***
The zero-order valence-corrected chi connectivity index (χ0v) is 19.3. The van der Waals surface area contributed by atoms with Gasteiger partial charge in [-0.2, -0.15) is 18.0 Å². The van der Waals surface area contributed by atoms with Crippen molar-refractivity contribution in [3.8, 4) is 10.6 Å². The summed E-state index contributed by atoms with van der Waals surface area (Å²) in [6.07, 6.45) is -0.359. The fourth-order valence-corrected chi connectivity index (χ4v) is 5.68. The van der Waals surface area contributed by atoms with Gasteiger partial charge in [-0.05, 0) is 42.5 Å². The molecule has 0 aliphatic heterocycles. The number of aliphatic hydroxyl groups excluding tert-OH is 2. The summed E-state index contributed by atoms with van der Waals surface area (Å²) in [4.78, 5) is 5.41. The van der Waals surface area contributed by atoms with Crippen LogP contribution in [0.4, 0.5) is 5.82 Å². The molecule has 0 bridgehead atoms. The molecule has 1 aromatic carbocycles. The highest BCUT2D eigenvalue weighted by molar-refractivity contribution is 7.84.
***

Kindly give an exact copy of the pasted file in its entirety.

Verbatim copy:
The zero-order valence-corrected chi connectivity index (χ0v) is 19.3. The van der Waals surface area contributed by atoms with Gasteiger partial charge in [-0.2, -0.15) is 18.0 Å². The van der Waals surface area contributed by atoms with Crippen molar-refractivity contribution in [3.8, 4) is 10.6 Å². The summed E-state index contributed by atoms with van der Waals surface area (Å²) in [6.07, 6.45) is -0.359. The fourth-order valence-corrected chi connectivity index (χ4v) is 5.68. The van der Waals surface area contributed by atoms with Gasteiger partial charge in [-0.05, 0) is 42.5 Å². The molecule has 0 aliphatic heterocycles. The number of aliphatic hydroxyl groups excluding tert-OH is 2. The summed E-state index contributed by atoms with van der Waals surface area (Å²) in [4.78, 5) is 5.41. The van der Waals surface area contributed by atoms with Crippen LogP contribution in [0.4, 0.5) is 5.82 Å². The molecule has 0 bridgehead atoms. The molecule has 1 aromatic carbocycles. The highest BCUT2D eigenvalue weighted by molar-refractivity contribution is 7.84.